McCurdy Radio Consoles

If you ask many people who work in Radio today if they are familiar with the name McCurdy, chances are you will find that most people have never heard of the name. McCurdy Radio was a Canadian company (They did have a US Division, located in Buffalo, NY, however I believe they originated in Canada - correct me if I am wrong) which produced high end analog audio equipment, mainly geared towards the broadcast industry. To my knowledge, the company no longer exists, which is a shame. However, those in the know, still collect McCurdy equipment. On eBay, a popular McCurdy device is a ATS-100, or an SA14023 Extended Range level meter. Both of these devices were very accurate, and gave a great indication of proper audio levels. I would love to own either of these pieces of equipment.


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McCurdy Studio, in original configuration. Photo taken by me, at CHOW FM in Welland, Ontario

When I began my career in Radio Broadcasting, McCurdy consoles were the norm for Canadian studios. CFRB 1010 AM, had a full McCurdy console in Control Room 1 (CR1) and a smaller console in CR5, which was at the time, a general production studio. Mix 99.9 FM, had a full sized console in CR6 (Their master control room). All of these consoles used interchangeable input modules, which you could 'hot swap' while running the console live. CFRB's board in CR1 had the most active input modules.

As a boy who just turned 18, the idea that I was responsible for repairing modules which were valued at $1,200.00 a piece was amazing. It really gave me a lot of confidence, knowing that I was trusted with such a responsibility. I remember being so ginger and careful with them at first. Handling them like they were as fragile as eggs. I would typically have to replace the op-amps, or switch assemblies. I also often had to change out the balance pots, and cleaning and maintaining the Penny and Giles fader (itself worth $600 alone) was always a fragile and almost religious task for me.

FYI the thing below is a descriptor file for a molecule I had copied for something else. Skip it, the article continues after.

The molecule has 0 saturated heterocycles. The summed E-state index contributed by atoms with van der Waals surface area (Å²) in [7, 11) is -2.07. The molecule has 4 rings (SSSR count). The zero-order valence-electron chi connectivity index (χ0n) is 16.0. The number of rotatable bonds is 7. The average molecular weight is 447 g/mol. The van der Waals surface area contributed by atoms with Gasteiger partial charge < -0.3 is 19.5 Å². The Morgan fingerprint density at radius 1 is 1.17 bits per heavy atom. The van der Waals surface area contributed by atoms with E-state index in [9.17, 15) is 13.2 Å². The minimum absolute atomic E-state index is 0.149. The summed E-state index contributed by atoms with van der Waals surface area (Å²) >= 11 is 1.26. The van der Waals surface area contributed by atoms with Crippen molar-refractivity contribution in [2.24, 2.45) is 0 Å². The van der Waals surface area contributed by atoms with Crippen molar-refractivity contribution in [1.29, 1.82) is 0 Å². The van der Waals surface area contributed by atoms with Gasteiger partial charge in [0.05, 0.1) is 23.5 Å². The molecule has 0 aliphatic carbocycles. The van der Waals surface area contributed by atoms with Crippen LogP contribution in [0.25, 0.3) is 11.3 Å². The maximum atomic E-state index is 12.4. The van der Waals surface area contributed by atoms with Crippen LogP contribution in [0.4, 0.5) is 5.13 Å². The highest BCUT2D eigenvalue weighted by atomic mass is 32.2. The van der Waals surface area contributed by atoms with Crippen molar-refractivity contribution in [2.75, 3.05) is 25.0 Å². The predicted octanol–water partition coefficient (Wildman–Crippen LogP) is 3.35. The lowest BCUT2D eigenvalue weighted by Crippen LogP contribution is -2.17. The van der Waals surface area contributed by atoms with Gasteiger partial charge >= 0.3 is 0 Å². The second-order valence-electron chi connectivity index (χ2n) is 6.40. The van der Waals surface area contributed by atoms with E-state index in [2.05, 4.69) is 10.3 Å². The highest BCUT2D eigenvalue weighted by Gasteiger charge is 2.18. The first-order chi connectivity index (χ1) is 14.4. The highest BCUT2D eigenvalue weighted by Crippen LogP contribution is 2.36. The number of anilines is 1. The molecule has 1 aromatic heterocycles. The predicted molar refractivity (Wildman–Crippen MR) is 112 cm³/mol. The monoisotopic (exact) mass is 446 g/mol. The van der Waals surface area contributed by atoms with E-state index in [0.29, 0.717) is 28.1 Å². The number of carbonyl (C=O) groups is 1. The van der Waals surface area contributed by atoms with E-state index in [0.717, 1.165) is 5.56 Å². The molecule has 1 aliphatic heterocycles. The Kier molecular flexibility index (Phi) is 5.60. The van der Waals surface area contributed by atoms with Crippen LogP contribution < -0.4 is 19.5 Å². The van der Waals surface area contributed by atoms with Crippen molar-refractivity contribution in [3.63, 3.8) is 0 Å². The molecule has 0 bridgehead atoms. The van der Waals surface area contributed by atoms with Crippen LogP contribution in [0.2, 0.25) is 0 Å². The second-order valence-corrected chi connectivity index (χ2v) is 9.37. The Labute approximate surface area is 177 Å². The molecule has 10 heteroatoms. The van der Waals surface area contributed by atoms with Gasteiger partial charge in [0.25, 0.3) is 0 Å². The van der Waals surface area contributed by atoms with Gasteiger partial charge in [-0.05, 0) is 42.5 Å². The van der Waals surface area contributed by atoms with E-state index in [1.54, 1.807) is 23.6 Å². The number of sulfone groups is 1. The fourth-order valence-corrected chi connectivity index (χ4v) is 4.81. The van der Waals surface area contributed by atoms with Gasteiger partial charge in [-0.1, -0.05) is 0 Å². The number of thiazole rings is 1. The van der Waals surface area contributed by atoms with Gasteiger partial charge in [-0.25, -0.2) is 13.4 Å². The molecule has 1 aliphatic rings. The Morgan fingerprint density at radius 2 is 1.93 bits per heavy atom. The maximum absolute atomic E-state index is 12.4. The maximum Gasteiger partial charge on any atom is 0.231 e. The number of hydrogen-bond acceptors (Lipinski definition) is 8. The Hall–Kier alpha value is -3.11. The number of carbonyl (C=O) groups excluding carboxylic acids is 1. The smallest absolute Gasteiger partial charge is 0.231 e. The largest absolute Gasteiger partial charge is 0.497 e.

During my first Summer at the radio station, after my internship had ended, and I was officially hired on, I finally began to reach the confidence level needed to work by myself on the board, while the board was live. Previously, I would be supervised by Ian Sharp, or Paul Husiak, both were my older Mentors in the field of Radio Broadcast Engineering, and my senior co-workers at the radio station. But now that I was on the payroll, it was seemingly expected that I should be able to swap out bad modules on my own now. And that I did, a few times by myself without incident. Typically we would swap the boards during a break, often around 11:40am just before lunch time, usually when Taylor 'Hap' Parnaby was on the air giving commentary. This was a good time, as no other boards were being used at the time, and no sound effects or callers were lined up.


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McCurdy Console (similar to our configuration). Photo 'borrowed' from the web due to the fact that I have no photographs of these. The green edge connectors can be seen at the bottom of the tray.